The Pacific Northwest of the United States is best known for its beautiful coastline, rainy weather and spectacular mountains. Although this megaregion has no geographical boundaries, it covers the U.S. states of Oregon and Washington and the Canadian province of British Columbia. One might even consider Alaska to be its part, now that’s how vast the PNW is! No doubt it offers a cornucopia of destinations as varied as its topography. In my post, I have covered mostly the Oregon region. Of what little I have seen of the great PNW, it has mesmerized me. Here, I have chalked up a road trip itinerary which is a mix of urban charm and splendid nature.
Day 1 – Willamette National Forest, Portland
Willamette National Forest stretches for about 110 miles along the western slopes of the Cascade Range in western Oregon. The highway is almost engulfed by the forest while the McKenzie river flows on the side. As we drove down, I was enchanted by the picturesque view en route.
I would suggest you to take McKenzie-Santiam Scenic Byway which takes you through thick forests, snow-capped mountains, waterfalls and volcanic lava flows. Just off Highway 126 you will find Sahali Falls (meaning heaven), a cascading waterfall with foaming water and a beautiful rainbow. With so much to offer, this forest is no less than a wonderland.
Now coming to the urban charm of PNW, the ideal way is to spend the evening in Portland getting oriented with the downtown area. It’s compact downtown has an interesting mix of buildings, parks, bridges and squares, like the Pioneer Courthouse Square. The well laid out paths for cycling allow you to take a tour of the city. But if you want to relax, there are ample of wonderful micro-breweries and coffee houses that the city is famous for. Portland’s charm lies in the fact that it is the kind of place where you need not make a list of attractions to see.
Day 2-3 Seattle
For your first day in Seattle, go straight to Museum of Flight. The museum showcases the Wright brothers’ experiments with wings, the original Boeing factory building, known as the Red Barn, Exhibits from World War I and World War II and much more. Even if you are not a aviation enthusiast (like me), you will love the collection of planes from vintage to modern. It is surely a treasure trove of history.
Next stop Pike Place Market, a public market in downtown Seattle overlooking the waterfront. This is no ordinary market, originally started with six farmers in 1907; now it has more than 200 vendors. Make sure you grab a coffee at the Original Starbucks and explore the nooks and corners of this 6 level market. It is easy to lose track of time and get lost in the rare treasures of these small shops. After visiting the market, walk to the Seattle Waterfront’s Pier 59 to spend the rest of the day.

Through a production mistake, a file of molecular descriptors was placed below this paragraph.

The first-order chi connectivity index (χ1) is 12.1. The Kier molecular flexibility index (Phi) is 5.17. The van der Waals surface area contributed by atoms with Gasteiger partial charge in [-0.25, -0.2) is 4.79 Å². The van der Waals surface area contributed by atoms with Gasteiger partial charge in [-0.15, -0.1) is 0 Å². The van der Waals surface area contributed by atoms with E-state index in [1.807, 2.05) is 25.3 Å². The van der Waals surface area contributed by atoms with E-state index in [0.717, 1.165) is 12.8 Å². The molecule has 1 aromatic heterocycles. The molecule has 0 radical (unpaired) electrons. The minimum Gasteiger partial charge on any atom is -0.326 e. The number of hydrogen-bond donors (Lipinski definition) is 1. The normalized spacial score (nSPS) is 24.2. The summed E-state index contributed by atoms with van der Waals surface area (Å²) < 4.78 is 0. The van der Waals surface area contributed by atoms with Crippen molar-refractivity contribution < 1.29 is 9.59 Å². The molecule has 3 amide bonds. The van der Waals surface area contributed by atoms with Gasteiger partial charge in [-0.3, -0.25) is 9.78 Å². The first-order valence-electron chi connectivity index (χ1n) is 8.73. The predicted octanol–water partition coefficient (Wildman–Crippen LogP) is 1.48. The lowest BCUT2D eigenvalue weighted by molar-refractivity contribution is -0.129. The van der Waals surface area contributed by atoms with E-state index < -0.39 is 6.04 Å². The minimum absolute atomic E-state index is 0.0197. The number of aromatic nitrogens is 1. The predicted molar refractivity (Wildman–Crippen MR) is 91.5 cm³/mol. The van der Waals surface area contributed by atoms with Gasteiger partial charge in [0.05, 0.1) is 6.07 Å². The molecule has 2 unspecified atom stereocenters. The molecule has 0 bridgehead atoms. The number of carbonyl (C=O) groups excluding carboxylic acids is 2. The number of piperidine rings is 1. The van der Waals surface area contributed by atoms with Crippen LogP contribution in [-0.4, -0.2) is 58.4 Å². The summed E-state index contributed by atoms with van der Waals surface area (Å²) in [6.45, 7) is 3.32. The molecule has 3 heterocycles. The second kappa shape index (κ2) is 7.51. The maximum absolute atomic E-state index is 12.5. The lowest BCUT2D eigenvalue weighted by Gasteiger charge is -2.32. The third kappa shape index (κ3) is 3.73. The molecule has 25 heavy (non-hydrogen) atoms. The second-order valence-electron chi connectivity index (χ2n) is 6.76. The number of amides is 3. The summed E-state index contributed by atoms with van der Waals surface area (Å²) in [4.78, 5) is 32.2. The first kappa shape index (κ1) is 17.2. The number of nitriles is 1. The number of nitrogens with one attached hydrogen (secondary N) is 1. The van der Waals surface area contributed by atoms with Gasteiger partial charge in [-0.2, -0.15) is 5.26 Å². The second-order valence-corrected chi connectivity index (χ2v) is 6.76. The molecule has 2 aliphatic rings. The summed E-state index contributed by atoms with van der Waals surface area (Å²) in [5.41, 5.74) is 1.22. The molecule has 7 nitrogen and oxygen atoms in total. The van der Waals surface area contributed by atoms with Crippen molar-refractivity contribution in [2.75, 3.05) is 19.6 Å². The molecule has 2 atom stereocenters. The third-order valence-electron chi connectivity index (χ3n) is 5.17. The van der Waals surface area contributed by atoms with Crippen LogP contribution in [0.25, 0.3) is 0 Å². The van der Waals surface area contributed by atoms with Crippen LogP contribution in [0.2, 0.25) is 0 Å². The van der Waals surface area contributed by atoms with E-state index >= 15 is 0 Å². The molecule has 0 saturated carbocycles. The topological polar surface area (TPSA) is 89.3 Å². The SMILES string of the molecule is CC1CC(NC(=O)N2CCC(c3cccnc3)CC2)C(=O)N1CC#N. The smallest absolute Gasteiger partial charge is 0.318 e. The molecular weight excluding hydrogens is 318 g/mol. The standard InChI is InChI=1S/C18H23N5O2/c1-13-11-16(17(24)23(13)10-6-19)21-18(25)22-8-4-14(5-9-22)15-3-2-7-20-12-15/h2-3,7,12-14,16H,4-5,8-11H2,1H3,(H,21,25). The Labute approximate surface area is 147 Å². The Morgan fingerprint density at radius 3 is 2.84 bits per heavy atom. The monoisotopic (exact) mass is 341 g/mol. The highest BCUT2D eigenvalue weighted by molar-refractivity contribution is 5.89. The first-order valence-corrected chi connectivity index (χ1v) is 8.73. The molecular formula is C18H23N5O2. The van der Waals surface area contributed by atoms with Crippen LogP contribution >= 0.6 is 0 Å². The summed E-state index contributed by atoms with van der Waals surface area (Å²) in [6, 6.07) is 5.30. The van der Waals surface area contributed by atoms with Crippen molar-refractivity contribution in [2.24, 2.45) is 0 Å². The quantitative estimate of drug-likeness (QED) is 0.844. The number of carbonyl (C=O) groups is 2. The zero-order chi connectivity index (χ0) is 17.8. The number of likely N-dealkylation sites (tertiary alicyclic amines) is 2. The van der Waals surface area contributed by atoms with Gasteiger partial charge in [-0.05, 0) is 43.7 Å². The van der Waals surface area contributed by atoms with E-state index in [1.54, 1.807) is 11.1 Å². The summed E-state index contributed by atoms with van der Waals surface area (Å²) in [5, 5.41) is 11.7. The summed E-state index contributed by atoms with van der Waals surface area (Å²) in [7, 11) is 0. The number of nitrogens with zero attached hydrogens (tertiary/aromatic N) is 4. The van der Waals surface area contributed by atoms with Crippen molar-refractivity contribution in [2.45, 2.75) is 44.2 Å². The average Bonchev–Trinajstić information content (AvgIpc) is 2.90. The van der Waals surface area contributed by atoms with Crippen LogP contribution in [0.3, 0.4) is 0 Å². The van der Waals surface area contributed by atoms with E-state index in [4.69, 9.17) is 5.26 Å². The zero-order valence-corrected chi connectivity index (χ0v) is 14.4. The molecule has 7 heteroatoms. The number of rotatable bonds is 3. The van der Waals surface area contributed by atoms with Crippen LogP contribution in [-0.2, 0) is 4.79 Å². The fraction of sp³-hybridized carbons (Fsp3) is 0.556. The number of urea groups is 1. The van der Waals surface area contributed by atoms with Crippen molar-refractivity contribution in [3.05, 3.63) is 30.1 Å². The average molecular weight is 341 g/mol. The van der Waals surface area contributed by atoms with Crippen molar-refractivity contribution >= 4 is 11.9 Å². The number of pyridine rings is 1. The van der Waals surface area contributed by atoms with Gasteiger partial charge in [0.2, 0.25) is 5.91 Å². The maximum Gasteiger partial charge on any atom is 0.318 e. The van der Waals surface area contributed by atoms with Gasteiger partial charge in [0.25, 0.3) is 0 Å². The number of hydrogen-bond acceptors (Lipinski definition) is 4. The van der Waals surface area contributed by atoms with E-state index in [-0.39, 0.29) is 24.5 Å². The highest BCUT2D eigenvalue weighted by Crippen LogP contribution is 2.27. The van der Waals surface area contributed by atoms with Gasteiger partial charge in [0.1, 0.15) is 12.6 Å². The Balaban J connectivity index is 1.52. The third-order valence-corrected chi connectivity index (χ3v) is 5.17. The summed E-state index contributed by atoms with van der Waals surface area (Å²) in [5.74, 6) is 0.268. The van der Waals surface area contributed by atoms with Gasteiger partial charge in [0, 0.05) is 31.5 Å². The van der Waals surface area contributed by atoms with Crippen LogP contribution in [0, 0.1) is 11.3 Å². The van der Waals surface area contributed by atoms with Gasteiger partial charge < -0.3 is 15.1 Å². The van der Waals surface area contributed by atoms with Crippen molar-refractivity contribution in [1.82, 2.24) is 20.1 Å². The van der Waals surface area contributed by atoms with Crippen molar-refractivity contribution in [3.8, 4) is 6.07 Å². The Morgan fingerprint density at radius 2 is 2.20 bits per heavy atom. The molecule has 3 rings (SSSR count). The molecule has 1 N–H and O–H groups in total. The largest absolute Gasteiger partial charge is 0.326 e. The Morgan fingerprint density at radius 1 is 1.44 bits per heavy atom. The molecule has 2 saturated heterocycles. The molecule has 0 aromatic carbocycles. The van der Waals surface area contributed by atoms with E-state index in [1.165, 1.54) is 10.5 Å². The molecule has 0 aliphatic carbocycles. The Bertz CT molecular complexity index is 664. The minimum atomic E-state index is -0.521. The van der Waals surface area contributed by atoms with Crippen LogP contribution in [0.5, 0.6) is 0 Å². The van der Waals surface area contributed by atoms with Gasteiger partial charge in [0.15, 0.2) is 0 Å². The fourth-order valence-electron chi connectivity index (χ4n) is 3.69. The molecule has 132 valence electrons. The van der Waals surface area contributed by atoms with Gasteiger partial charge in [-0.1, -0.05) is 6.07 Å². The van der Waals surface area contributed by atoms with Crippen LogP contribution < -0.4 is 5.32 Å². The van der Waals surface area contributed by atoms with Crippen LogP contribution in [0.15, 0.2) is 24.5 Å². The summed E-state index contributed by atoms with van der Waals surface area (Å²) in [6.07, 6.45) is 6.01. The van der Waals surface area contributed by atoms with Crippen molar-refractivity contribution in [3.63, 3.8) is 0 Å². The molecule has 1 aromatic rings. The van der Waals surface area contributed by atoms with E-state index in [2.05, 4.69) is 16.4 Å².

Dedicate the next day to the art scene of Seattle that includes the Olympic Sculpture Garden and Chihuly Garden and Glass. The latter features glass work of renowned artist Dale Chihuly, the same artist whose ‘art blossom‘ features at the Bellagio hotel in Las Vegas. Here you will find dramatic glass installations in floral forms or inspired by the sea. Each exhibit is unique and a feast for the eyes. Chihuly’s work and vision is par excellence and I highly recommend a visit.
From the museum you can walk up to the iconic Space Needle, here you can purchase tickets to go up to the observation deck for a 360 degree view of the city. Considering Seattle weather, go on a clear day to get your money’s worth. In all honesty, I am not into city views that include long lines and overpriced tickets.
Spend your evening at the Washington Park Arboretum and you will see why it is called the Evergreen State. It is a woodland retreat in the heart of Seattle and offers a beautiful respite. Even though I visited in late fall, the colors were so pretty.
Day 4 – Columbia River Gorge National Scenic Area
Now I have saved the best for last. Just a short drive from Portland, the Columbia River Highway packs up a whole lot of stunning landscapes full of breathtaking vistas and abundant waterfalls mostly on the Oregon side of the Gorge.
Tip: In all practicality, one can explore the Columbia River Gorge before going to Seattle. My itinerary had to change due to weather conditions.
Once you cross the Bridge of the Gods, the scenery changes to that of a densely shaded damp forest where one waterfall after another will beckon you to pull over. Some of the easily accessible waterfalls being Bridal Veil, Wahkeena, Horsetail Falls and the star attraction Multnomah Falls.
Most waterfalls have viewing areas and bridges that take you closer to feel the mist. If you choose to hike, pay attention to the trail conditions as rain and snow can make it slippery and dangerous. I say this from personal experience after failing to reach the bridge at Multnomah and almost giving up on the trail to Wahkeena Falls. Although the snow made a mess of the hiking trails, it certainly enhanced the beauty of the picturesque surroundings.
While I enjoyed the city life of Portland and Seattle, visiting the Pacific Northwest is really about the great outdoors. The perfect amalgamation of urban city life and nature’s wilderness, is the great Pacific Northwest.
One thing to be wary of while visiting the Pacific Northwest is that the weather can change quickly, which I learnt very early into my trip. From pleasant summer it went to snow storm in a day. I had to make slight adjustments to my itinerary due to this sudden change in weather. So be flexible and take the nature’s call.
My trip to the Pacific Northwest was just a window into the wonderland. Like I said before, this mega-region has a lot to offer. Perhaps in my next trip, I will cover those places. Until then, I will content myself with what I have witnessed and loved.